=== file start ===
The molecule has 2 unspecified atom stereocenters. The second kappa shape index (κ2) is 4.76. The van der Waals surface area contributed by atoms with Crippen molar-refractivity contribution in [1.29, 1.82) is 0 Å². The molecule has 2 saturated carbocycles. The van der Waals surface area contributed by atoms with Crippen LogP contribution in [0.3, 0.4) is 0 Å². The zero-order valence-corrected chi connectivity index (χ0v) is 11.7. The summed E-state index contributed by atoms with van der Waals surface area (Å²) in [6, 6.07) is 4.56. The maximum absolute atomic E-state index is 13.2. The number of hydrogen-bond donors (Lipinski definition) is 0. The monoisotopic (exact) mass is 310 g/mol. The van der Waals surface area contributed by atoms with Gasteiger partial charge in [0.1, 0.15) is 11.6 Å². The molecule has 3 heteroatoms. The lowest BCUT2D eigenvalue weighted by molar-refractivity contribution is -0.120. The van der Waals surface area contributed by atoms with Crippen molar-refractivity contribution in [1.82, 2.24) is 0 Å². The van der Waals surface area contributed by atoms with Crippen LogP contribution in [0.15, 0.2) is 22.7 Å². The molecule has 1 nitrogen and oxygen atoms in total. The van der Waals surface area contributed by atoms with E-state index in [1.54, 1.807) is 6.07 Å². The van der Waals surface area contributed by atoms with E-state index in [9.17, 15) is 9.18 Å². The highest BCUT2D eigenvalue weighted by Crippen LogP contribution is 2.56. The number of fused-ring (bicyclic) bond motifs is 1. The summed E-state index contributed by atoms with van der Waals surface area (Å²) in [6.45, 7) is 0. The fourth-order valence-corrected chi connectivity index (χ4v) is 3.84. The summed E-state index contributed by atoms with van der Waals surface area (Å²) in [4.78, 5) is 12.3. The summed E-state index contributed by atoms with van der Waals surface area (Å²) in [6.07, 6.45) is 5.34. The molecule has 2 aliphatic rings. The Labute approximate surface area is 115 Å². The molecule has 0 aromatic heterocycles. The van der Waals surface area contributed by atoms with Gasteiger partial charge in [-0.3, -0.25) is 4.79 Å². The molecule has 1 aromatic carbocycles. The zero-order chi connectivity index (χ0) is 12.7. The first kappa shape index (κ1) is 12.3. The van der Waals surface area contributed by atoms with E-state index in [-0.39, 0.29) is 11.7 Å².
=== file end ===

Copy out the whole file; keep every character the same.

The molecule has 2 unspecified atom stereocenters. The second kappa shape index (κ2) is 4.76. The van der Waals surface area contributed by atoms with Crippen molar-refractivity contribution in [1.29, 1.82) is 0 Å². The molecule has 2 saturated carbocycles. The van der Waals surface area contributed by atoms with Crippen LogP contribution in [0.3, 0.4) is 0 Å². The zero-order valence-corrected chi connectivity index (χ0v) is 11.7. The summed E-state index contributed by atoms with van der Waals surface area (Å²) in [6, 6.07) is 4.56. The maximum absolute atomic E-state index is 13.2. The number of hydrogen-bond donors (Lipinski definition) is 0. The monoisotopic (exact) mass is 310 g/mol. The van der Waals surface area contributed by atoms with Gasteiger partial charge in [0.1, 0.15) is 11.6 Å². The molecule has 3 heteroatoms. The lowest BCUT2D eigenvalue weighted by molar-refractivity contribution is -0.120. The van der Waals surface area contributed by atoms with Crippen molar-refractivity contribution in [1.82, 2.24) is 0 Å². The van der Waals surface area contributed by atoms with Crippen LogP contribution in [0.15, 0.2) is 22.7 Å². The molecule has 1 nitrogen and oxygen atoms in total. The van der Waals surface area contributed by atoms with E-state index in [1.54, 1.807) is 6.07 Å². The van der Waals surface area contributed by atoms with E-state index in [9.17, 15) is 9.18 Å². The highest BCUT2D eigenvalue weighted by Crippen LogP contribution is 2.56. The number of fused-ring (bicyclic) bond motifs is 1. The summed E-state index contributed by atoms with van der Waals surface area (Å²) in [6.45, 7) is 0. The fourth-order valence-corrected chi connectivity index (χ4v) is 3.84. The summed E-state index contributed by atoms with van der Waals surface area (Å²) in [4.78, 5) is 12.3. The summed E-state index contributed by atoms with van der Waals surface area (Å²) in [6.07, 6.45) is 5.34. The molecule has 2 aliphatic rings. The Labute approximate surface area is 115 Å². The molecule has 0 aromatic heterocycles. The van der Waals surface area contributed by atoms with Gasteiger partial charge in [-0.3, -0.25) is 4.79 Å². The molecule has 1 aromatic carbocycles. The zero-order chi connectivity index (χ0) is 12.7. The first kappa shape index (κ1) is 12.3. The van der Waals surface area contributed by atoms with E-state index in [-0.39, 0.29) is 11.7 Å².